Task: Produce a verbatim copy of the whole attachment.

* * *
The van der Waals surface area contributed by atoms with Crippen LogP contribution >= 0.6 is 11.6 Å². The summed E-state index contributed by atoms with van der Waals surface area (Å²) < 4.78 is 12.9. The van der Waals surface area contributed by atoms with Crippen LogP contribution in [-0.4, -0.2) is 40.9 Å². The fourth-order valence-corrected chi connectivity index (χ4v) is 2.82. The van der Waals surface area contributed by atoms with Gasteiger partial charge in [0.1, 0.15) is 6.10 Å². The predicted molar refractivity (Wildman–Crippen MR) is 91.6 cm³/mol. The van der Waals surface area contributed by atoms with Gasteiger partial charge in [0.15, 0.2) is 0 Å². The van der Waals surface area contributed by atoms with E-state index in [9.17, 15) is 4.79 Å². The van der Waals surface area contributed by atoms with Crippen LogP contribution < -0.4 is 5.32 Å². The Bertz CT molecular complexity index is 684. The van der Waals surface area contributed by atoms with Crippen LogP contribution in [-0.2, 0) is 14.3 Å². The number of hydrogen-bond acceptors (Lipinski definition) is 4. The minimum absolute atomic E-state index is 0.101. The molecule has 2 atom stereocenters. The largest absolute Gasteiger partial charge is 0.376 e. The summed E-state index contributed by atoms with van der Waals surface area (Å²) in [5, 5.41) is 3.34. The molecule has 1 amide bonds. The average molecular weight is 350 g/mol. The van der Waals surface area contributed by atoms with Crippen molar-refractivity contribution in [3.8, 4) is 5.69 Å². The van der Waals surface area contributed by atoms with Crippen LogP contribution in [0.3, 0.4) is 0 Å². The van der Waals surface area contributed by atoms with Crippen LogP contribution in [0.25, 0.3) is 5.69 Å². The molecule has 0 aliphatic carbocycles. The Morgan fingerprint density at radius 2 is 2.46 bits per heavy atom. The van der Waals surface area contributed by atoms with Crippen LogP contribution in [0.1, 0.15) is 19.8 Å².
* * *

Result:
The van der Waals surface area contributed by atoms with Crippen LogP contribution >= 0.6 is 11.6 Å². The summed E-state index contributed by atoms with van der Waals surface area (Å²) < 4.78 is 12.9. The van der Waals surface area contributed by atoms with Crippen LogP contribution in [-0.4, -0.2) is 40.9 Å². The fourth-order valence-corrected chi connectivity index (χ4v) is 2.82. The van der Waals surface area contributed by atoms with Gasteiger partial charge in [0.1, 0.15) is 6.10 Å². The predicted molar refractivity (Wildman–Crippen MR) is 91.6 cm³/mol. The van der Waals surface area contributed by atoms with Gasteiger partial charge in [0.15, 0.2) is 0 Å². The van der Waals surface area contributed by atoms with E-state index in [9.17, 15) is 4.79 Å². The van der Waals surface area contributed by atoms with Crippen LogP contribution < -0.4 is 5.32 Å². The Bertz CT molecular complexity index is 684. The van der Waals surface area contributed by atoms with Crippen LogP contribution in [-0.2, 0) is 14.3 Å². The number of hydrogen-bond acceptors (Lipinski definition) is 4. The minimum absolute atomic E-state index is 0.101. The molecule has 2 atom stereocenters. The largest absolute Gasteiger partial charge is 0.376 e. The summed E-state index contributed by atoms with van der Waals surface area (Å²) in [5, 5.41) is 3.34. The molecule has 1 amide bonds. The average molecular weight is 350 g/mol. The van der Waals surface area contributed by atoms with Crippen molar-refractivity contribution in [3.8, 4) is 5.69 Å². The van der Waals surface area contributed by atoms with Crippen LogP contribution in [0.3, 0.4) is 0 Å². The van der Waals surface area contributed by atoms with Crippen LogP contribution in [0.25, 0.3) is 5.69 Å². The molecule has 0 aliphatic carbocycles. The Morgan fingerprint density at radius 2 is 2.46 bits per heavy atom. The van der Waals surface area contributed by atoms with Crippen LogP contribution in [0.1, 0.15) is 19.8 Å².